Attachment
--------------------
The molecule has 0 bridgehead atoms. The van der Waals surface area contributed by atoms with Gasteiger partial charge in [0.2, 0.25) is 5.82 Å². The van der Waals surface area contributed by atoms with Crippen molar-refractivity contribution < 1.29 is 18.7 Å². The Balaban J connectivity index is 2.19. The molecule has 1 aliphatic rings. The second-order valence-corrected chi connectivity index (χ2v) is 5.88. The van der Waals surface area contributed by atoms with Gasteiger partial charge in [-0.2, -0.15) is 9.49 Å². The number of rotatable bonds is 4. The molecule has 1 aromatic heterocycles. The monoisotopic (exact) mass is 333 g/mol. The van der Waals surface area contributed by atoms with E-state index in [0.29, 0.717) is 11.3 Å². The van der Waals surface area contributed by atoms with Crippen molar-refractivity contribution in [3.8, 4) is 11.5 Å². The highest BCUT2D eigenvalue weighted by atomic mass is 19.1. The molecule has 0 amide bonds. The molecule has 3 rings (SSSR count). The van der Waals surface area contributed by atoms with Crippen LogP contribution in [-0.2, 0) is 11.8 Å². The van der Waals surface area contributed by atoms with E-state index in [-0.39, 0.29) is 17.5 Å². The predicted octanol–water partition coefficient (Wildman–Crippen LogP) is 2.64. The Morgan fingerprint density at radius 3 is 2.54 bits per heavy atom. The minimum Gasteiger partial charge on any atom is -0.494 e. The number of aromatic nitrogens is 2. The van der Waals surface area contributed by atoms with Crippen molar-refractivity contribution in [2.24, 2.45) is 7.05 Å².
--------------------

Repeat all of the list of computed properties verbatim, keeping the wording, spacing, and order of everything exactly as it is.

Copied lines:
The molecule has 0 bridgehead atoms. The van der Waals surface area contributed by atoms with Gasteiger partial charge in [0.2, 0.25) is 5.82 Å². The van der Waals surface area contributed by atoms with Crippen molar-refractivity contribution < 1.29 is 18.7 Å². The Balaban J connectivity index is 2.19. The molecule has 1 aliphatic rings. The second-order valence-corrected chi connectivity index (χ2v) is 5.88. The van der Waals surface area contributed by atoms with Gasteiger partial charge in [-0.2, -0.15) is 9.49 Å². The number of rotatable bonds is 4. The molecule has 1 aromatic heterocycles. The monoisotopic (exact) mass is 333 g/mol. The van der Waals surface area contributed by atoms with E-state index in [0.29, 0.717) is 11.3 Å². The van der Waals surface area contributed by atoms with Crippen molar-refractivity contribution in [3.8, 4) is 11.5 Å². The highest BCUT2D eigenvalue weighted by atomic mass is 19.1. The molecule has 0 amide bonds. The molecule has 3 rings (SSSR count). The van der Waals surface area contributed by atoms with Crippen LogP contribution in [-0.2, 0) is 11.8 Å². The van der Waals surface area contributed by atoms with E-state index in [-0.39, 0.29) is 17.5 Å². The predicted octanol–water partition coefficient (Wildman–Crippen LogP) is 2.64. The Morgan fingerprint density at radius 3 is 2.54 bits per heavy atom. The minimum Gasteiger partial charge on any atom is -0.494 e. The number of aromatic nitrogens is 2. The van der Waals surface area contributed by atoms with Crippen molar-refractivity contribution in [2.24, 2.45) is 7.05 Å².